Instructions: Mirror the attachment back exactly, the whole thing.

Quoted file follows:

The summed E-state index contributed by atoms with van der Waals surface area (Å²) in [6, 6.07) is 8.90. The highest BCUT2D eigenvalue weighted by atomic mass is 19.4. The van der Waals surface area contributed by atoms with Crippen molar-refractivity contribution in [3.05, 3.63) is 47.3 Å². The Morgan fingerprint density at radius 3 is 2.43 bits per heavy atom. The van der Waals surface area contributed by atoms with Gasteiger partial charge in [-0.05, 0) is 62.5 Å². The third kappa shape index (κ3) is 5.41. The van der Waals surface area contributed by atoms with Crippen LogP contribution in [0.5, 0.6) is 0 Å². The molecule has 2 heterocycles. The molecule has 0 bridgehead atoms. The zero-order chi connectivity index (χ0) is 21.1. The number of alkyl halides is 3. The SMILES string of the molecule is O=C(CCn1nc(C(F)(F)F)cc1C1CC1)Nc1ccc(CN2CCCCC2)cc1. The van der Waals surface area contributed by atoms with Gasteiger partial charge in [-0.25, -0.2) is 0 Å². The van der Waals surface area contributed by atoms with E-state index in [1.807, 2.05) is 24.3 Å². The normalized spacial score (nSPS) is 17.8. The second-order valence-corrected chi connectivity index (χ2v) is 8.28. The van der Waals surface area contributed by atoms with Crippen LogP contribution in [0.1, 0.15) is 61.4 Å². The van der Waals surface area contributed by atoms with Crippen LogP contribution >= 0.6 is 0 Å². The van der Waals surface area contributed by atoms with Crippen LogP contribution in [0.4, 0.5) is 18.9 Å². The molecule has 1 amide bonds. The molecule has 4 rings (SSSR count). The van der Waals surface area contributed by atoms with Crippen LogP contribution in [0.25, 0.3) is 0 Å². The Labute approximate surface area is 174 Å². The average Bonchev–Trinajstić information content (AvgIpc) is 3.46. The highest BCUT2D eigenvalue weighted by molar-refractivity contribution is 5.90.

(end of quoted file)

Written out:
The summed E-state index contributed by atoms with van der Waals surface area (Å²) in [6, 6.07) is 8.90. The highest BCUT2D eigenvalue weighted by atomic mass is 19.4. The van der Waals surface area contributed by atoms with Crippen molar-refractivity contribution in [3.05, 3.63) is 47.3 Å². The Morgan fingerprint density at radius 3 is 2.43 bits per heavy atom. The van der Waals surface area contributed by atoms with Gasteiger partial charge in [-0.05, 0) is 62.5 Å². The third kappa shape index (κ3) is 5.41. The van der Waals surface area contributed by atoms with Crippen LogP contribution in [0.5, 0.6) is 0 Å². The molecule has 2 heterocycles. The molecule has 0 bridgehead atoms. The zero-order chi connectivity index (χ0) is 21.1. The number of alkyl halides is 3. The SMILES string of the molecule is O=C(CCn1nc(C(F)(F)F)cc1C1CC1)Nc1ccc(CN2CCCCC2)cc1. The van der Waals surface area contributed by atoms with Gasteiger partial charge in [-0.25, -0.2) is 0 Å². The van der Waals surface area contributed by atoms with E-state index in [1.807, 2.05) is 24.3 Å². The normalized spacial score (nSPS) is 17.8. The second-order valence-corrected chi connectivity index (χ2v) is 8.28. The van der Waals surface area contributed by atoms with Crippen LogP contribution in [0.1, 0.15) is 61.4 Å². The van der Waals surface area contributed by atoms with Crippen LogP contribution >= 0.6 is 0 Å². The van der Waals surface area contributed by atoms with Crippen LogP contribution in [0.4, 0.5) is 18.9 Å². The molecule has 1 amide bonds. The molecule has 4 rings (SSSR count). The van der Waals surface area contributed by atoms with Crippen LogP contribution in [0.25, 0.3) is 0 Å². The Labute approximate surface area is 174 Å². The average Bonchev–Trinajstić information content (AvgIpc) is 3.46. The highest BCUT2D eigenvalue weighted by molar-refractivity contribution is 5.90.